Yesterday as I was driving to a friend’s place to hear about her recent trip to Morocco, I was lucky to catch a radio show, Meaningful Man, on CBC Sunday Morning. It was about Viktor Frankl, the former Holocaust survivor, a brilliant man, and the author of  the book, Man’s Search for Meaning, a book that apparently poured out of him in nine days, and one that he had to dictate into a recorder to capture the manic stream of thoughts.

Today on Twitter, I’ve learned that Oct. 10th is World Mental Health Day, and I think some of the ideas spoken within the above documentary have the potential to bring comfort, or at least food for thought, to anyone who is struggling.  Please set aside about 50 minutes to listen to it.

Online learning knows no boundaries

“The best poetic moments are moments when you’re allowed to reside in the moment without looking to the future,” – Jonathan Bates, University of Warwick.

In the past year I’ve learned, firsthand, the value of online education.

It started out when I took a course in Developmental Psychology for credit through Athabasca University. In spite of my initial resistance to doing an online course, I found it a much more enjoyable way to learn than being stuck in a lecture hall, hearing just one human, blah, blah, blah ad nausea and surrounded by others who, of varying degrees, may or may not want to be in the course.

In the Athabasca online course there were pretests and post tests and challenges and study tips and it was a much more interactive and focused experience than I expected it to be and it resulted, for me, in what seemed like greater retention of the subject matter than is typical for me.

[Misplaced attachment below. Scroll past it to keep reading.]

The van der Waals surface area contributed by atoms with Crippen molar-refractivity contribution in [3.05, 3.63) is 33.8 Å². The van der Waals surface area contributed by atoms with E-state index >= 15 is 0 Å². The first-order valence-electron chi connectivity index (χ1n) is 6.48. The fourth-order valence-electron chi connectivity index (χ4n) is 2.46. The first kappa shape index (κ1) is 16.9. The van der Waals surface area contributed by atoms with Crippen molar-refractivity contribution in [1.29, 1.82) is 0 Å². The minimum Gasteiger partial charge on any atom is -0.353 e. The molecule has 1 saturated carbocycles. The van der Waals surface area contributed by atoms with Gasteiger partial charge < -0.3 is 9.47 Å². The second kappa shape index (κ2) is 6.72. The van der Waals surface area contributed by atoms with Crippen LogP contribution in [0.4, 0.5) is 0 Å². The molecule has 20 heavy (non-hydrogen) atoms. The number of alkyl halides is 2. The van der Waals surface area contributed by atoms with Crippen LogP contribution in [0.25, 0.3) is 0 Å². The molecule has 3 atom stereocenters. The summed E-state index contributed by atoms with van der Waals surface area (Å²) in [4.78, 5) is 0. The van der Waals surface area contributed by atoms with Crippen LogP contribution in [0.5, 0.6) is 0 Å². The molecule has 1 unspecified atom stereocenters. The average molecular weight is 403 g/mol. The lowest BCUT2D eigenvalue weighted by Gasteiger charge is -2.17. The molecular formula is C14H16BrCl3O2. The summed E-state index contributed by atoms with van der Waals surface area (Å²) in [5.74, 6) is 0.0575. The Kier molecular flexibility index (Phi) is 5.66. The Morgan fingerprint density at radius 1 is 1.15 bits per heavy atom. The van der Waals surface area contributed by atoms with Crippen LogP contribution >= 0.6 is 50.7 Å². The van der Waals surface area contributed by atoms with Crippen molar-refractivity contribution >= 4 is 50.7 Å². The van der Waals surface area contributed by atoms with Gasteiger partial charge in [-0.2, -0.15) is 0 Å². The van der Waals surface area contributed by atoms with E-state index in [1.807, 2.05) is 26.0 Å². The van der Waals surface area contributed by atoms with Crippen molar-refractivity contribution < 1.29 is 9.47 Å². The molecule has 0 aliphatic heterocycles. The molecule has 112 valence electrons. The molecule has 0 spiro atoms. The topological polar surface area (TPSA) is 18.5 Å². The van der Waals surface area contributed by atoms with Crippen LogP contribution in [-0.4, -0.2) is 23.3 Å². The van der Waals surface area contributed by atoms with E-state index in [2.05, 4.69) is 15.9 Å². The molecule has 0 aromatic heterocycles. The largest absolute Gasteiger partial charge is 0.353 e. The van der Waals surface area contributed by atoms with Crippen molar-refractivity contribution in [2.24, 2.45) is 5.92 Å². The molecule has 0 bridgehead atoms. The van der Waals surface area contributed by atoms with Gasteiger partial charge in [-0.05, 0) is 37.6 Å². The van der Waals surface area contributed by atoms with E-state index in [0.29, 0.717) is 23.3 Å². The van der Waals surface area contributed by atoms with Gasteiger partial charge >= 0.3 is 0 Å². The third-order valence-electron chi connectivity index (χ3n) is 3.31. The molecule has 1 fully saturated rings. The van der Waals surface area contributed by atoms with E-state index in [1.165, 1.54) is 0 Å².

More recently I completed a four week online course about PTSD in U.S. Veterans and how to interact with them and their families. It was called Mental Health Care for Family Members of Post 9/11 Veterans: Practical Approaches to Addressing the Impact of the Invisible Wounds of War on Families.

It was offered through the Massachusetts General Hospital and directed mainly at therapists and mental health professionals. Registering as a student, they let me in and it was free.  There were role-playing therapy exercises that were videotaped that used experienced therapists doing therapy with volunteer actors and volunteer military family members to demonstrate interventions. They highlighted the intergenerational model, how to manage substance abuse and communication methods using the CRAFT model,  as well as educating around the DSM V definition of PTSD including symptoms to ask about and be aware of. The videotaped sessions, and then a roundtable of case exploration at the end was so fantastic in terms of giving insight into key factors to be aware of in working with many of the common problems that arise in this specific population. But would be transferrable to others.

More recently, I saw a course offered through the University of Warwick and a portal called FutureLearn.com about Literature and Mental Health: Reading for Well Being. In this recent course, very well-known personalities, Stephen Fry and Sir Ian McKellan, along with university professors discuss the impact of literature, poetry specifically, on stress reduction and mindfulness. It’s wonderful to hear and see others, especially an actor of McKellan’s quality, read a poem aloud beside the river Thames in keeping with the lines in the Wordsworth Poem, ‘Composed upon Westminster Bridge.’

When I read this poem below, it was my favourite of the bunch. By the late W.H. Davies, a welsh poet.

Leisure

What is this life if, full of care,

We have no time to stand and stare.

No time to stand beneath the boughs

And stare as long as sheep or cows.

No time to see, when woods we pass,

Where squirrels hide their nuts in grass.

No time to see, in broad daylight,

Streams full of stars, like skies at night.

No time to turn at Beauty’s glance,

And watch her feet, how they can dance.